A CurtainUp Review
100 Saints You Should Know
By Elyse Sommer
Like Fodor's debut play, 100 Saints You Should Know tackles a big subject: Faith — the difficult questions that make it a constant struggle even for true believers and which frequently leave those who doubt or reject it in turmoil. Unlike John Patrick Shanley's Pulitzer Prize winning Doubt , (see link below), however, this doesn't involve another pedophile priest situation. The pivotal character here is a young priest furloughed from his church post by superiors skittish about any hint of noncnforming priestly behavior. His dilemma puts the widely documented crisis in the priesthood into a broader context of an alienated society which chips away at people's ability to rely on the comforting rituals of faith.
Fodor is blessed with a handsome production. Her play's many short scenes are sensitively and fluidly staged by Ethan McSweeney. Rachel Hauck's elegant rotating set (gorgeously lit by Jane Cox) effectively avoids the too many stark blackouts typical of this structure. The five excellent actors succeed in making the most of their characters' vulnerabilities and downplaying their essentially standard issue qualities.
Jeremy Shamos plays Matthew, the young priest facing an intense spiritual crisis, with remarkable understatement. It makes you almost wonder if he's trying to do penance for being such a goofball in Gutenberg, the Musical. Janel Moloney (West Wing's Donna Moss) also finds emotional colors in understatement as Theresa, the former wild girl whose current earthbound life as a free lance maid has stirred a very dormant interest in God. On the other hand, Zoe Kazan as Theresa's daughter Abby is so deliciously funny that you forgive the excesses of her super-cynical, working class Valley Girl character.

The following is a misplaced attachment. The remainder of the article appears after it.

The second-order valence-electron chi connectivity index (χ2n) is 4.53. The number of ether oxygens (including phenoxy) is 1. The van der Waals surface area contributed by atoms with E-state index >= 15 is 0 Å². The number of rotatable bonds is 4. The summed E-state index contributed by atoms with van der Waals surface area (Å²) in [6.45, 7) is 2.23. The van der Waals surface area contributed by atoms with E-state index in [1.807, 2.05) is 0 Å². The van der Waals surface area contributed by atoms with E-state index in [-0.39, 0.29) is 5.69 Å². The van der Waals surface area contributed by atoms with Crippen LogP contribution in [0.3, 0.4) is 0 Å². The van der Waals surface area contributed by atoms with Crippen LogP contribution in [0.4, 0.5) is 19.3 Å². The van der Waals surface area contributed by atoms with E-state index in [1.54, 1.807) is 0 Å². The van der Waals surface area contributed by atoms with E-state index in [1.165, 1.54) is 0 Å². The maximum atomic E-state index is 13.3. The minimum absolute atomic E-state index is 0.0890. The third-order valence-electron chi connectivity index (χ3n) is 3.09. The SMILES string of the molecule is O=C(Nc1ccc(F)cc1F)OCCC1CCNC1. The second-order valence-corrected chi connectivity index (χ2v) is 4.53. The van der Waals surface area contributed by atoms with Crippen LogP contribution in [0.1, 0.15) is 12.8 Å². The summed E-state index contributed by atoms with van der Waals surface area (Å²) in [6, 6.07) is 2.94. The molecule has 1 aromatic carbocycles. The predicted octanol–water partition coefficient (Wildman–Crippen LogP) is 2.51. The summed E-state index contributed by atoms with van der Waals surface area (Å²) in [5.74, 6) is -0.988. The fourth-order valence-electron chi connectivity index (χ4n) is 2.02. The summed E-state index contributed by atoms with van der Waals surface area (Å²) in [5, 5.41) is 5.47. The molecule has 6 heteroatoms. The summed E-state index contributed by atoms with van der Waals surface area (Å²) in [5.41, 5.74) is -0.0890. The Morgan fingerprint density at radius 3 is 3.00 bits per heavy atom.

The plot in a nutgraph: It begins with a visual metaphor. We see Theresa on her knees, not on a kneeling pillow in Matthew's church, but bent over the toilet in the bathroom of the rectory she cleans twice a week. The scene suggests an aura of reverence but also a subliminial hint as to the direction in which Theresa's life has moved, as well as the humor that permeates this essentially serious story. Her brief conversation with Matthew paves the way for the various strands of the plot to be unwound. That includes the back story about why Matthew has been put on leave from his post which reconnects him with his rigidly, pious mother —a relationship fraught with more tension than genuine warmth. The parental knots are echoed in Theresa's relationship with her rebellious young daughter. Add into this mix young Garrett (Will Rogers), the delivery boy with sexual identity issues, his meeting with Abby and a traumatic accident, and you have the shifting scenes on the cool, tranquil looking set bristle with problems. And questions! Questions posed to the priest by Theresa, Abby, Garrett—not to mention the priest to himself.
Fodor finds some wonderful ways to illustrate the need of all these characters for that indefinable "surge of the heart." Some of the scenes between Matthew and Theresa are particularly touching. His telling her about the problem that led to his temporary dismissal by the church higher ups is far more effective and of a piece with the rest of the play than his long audience addressing monologue towards the end of the first act. That monologue is the only awkward segment in a script that otherwise gives the actors ample opportunity to be both funny and moving.
Though I found myself wishing that Ms. Fodor had settled for a less abrupt hope and prayer (literally) finale, 100 Saints does answer the prayers of those theater lovers who yearn for more new plays by playwrights not afraid to take on difficult to make entertaining subjects.
Hannah and Martin
©Copyright 2007, Elyse Sommer.
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